Place the top of head onto the top of the beginning of the body, see pictures for placement, use pins to tack in place so it doesn’t shift as you sew it down. I found it easier to sew down one side with one tail end of yarn and the other side with the other tail end of yarn. Take a few stitches up through the center of the nose to help keep the flattened look to the face. When sewn on, add in some whiskers in yarn colors of your choice, by threading through the nose. Glue in eyes of choice and an animal nose if you are using one.

CHEEKS/NECK FRILL &#; make one left, one right
Row 1: Ch 8, 5 hdc into the second chain from the hook, sc remaining 6 chains, DO NOT Ch 1, turn
Row 2: Sl st into the second sc from hook; Ch 3, into chain just made , sl st 2, sl st into each of the next 2 sc; Ch 5, into chain just made , sl st 4, sl st into each of the next 2 sc; Ch 6, into chain just made , sl st 2, sc 3, sl st into the first of 5 hdc; sc into the same hdc you just sl st into and the next 4 hdc, Ch 1 & turn
Row 3: 4 sc; Ch 7, into chain just made , sl st 2, sc 4, sl st into next sc, Ch 1 & turn
Row 4: pushing the piece of frill just made to either the back or the front, sl st into the next sc (you should have 4 stitches to work into after this frill piece, you are slipping into the first of this four); Ch 8, into chain just made , sl st 3, sc 4, sl st into next sc; *Ch 9, into chain just made , sl st 4, sc 4, sl st into next sc* 3 times, sl st into the last st and finish off.

Note:The contrast color edging is added after the pieces are made, using a size smaller hook than what you use for the rest of the dragon and a loose slip stitch. It is important to remember that both of the cheek/neck frill pieces are made the same, it is only when you put on the contrast edge that you end up making one for the left side and one for the right. The edging is slip stitched so it will look different on the front and the back. Lay your two cheek pieces down in front of you, as in photo. Start the contrast at the point shown and work in the direction shown in order to ensure a left and right piece. I do not give stitch counts for this edging you need to just use your judgment to pick up the slip stitches along the edges. Keep in mind that if you pick up more stitches, you will get a ruffled look to the edge &#; fewer stitches, and you will get a flat, even look.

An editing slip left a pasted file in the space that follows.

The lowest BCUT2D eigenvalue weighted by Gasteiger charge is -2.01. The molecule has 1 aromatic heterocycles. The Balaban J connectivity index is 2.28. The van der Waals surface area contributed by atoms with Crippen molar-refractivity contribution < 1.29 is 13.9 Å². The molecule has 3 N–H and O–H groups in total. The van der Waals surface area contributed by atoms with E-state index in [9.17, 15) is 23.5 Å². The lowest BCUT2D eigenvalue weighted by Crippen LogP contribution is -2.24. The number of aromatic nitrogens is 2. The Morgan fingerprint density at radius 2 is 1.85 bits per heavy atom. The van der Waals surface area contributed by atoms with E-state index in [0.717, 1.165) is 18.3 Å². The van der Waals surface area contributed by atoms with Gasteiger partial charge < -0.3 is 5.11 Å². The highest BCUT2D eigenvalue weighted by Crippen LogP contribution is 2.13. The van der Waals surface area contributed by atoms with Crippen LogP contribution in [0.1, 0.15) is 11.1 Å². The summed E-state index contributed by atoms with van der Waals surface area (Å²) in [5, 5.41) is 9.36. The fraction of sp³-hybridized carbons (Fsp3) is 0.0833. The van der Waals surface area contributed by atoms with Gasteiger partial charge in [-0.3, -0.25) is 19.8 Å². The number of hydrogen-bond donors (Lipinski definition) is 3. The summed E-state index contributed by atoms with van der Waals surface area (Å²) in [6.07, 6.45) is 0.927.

Position the cheek/neck frill pieces onto the head, referring to the pictures for placement. There is some wiggle room here &#; they don’t have to be perfectly set at such and such a stitch number, pin them in place, see if you like the way they look, if not, move around until you do and then sew in place along the inner edge (green line in picture – the blue line shows where the top of the head was sewn in place and is for reference so you can see where there can be some overlap).
HORNS &#; make 2
Row 1: Ch 13, sc into second chain from hook and across (12 sc), Ch 1 & turn
Row 2: 5 hdc, 7 sc, DO NOT Ch 1, turn
Row 3: Going through both loops of the stitch facing you and the back loop of the starting chain in line with it, sl st closed for 4 sts (same technique as used for the legs); Ch 5, into chain just made , 4 sc, sl st into same st you chained 5 from, sl st the rest of the way closed as you did for the first 4 sts, finish off, leaving a tail to sew to the head.
Position horns on head as per pictures or your own preferences, sew in place.
THE SPINES DOWN THE BACK I really hate sewing down lots of pieces, and this dragon has already required a lot of sewing, but fear not! The spines down the back are surface crochet – when you finish them, they are done – no long piece to sew on!